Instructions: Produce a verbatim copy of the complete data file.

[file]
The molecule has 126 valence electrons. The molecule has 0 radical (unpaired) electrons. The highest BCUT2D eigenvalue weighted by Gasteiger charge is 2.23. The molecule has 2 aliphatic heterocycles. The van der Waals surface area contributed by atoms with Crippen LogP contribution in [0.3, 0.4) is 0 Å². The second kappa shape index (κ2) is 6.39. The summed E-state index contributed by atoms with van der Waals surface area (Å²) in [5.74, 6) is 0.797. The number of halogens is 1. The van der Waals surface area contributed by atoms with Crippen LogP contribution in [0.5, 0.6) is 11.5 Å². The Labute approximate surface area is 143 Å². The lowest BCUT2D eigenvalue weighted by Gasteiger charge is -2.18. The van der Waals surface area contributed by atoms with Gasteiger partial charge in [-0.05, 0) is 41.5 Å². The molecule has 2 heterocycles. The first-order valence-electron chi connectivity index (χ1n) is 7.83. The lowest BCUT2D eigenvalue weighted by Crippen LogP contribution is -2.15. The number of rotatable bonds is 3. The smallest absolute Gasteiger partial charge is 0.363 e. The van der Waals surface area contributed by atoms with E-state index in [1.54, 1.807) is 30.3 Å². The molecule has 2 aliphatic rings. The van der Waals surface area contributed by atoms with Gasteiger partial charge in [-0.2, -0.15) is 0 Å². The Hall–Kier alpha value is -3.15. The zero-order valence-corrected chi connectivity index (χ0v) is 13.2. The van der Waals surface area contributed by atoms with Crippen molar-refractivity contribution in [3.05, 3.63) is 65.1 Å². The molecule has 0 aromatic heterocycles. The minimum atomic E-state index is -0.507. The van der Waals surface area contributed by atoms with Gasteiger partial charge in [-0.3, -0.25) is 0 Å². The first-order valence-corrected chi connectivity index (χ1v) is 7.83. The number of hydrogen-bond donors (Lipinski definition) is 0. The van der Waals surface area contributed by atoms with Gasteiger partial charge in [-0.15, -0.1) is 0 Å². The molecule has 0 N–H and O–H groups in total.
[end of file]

The molecule has 126 valence electrons. The molecule has 0 radical (unpaired) electrons. The highest BCUT2D eigenvalue weighted by Gasteiger charge is 2.23. The molecule has 2 aliphatic heterocycles. The van der Waals surface area contributed by atoms with Crippen LogP contribution in [0.3, 0.4) is 0 Å². The second kappa shape index (κ2) is 6.39. The summed E-state index contributed by atoms with van der Waals surface area (Å²) in [5.74, 6) is 0.797. The number of halogens is 1. The van der Waals surface area contributed by atoms with Crippen LogP contribution in [0.5, 0.6) is 11.5 Å². The Labute approximate surface area is 143 Å². The lowest BCUT2D eigenvalue weighted by Gasteiger charge is -2.18. The van der Waals surface area contributed by atoms with Gasteiger partial charge in [-0.05, 0) is 41.5 Å². The molecule has 2 heterocycles. The first-order valence-electron chi connectivity index (χ1n) is 7.83. The lowest BCUT2D eigenvalue weighted by Crippen LogP contribution is -2.15. The number of rotatable bonds is 3. The smallest absolute Gasteiger partial charge is 0.363 e. The van der Waals surface area contributed by atoms with E-state index in [1.54, 1.807) is 30.3 Å². The molecule has 2 aliphatic rings. The van der Waals surface area contributed by atoms with Gasteiger partial charge in [-0.2, -0.15) is 0 Å². The Hall–Kier alpha value is -3.15. The zero-order valence-corrected chi connectivity index (χ0v) is 13.2. The van der Waals surface area contributed by atoms with Crippen molar-refractivity contribution in [3.05, 3.63) is 65.1 Å². The molecule has 0 aromatic heterocycles. The minimum atomic E-state index is -0.507. The van der Waals surface area contributed by atoms with Gasteiger partial charge in [-0.3, -0.25) is 0 Å². The first-order valence-corrected chi connectivity index (χ1v) is 7.83. The number of hydrogen-bond donors (Lipinski definition) is 0. The van der Waals surface area contributed by atoms with Gasteiger partial charge in [-0.15, -0.1) is 0 Å². The molecule has 0 N–H and O–H groups in total.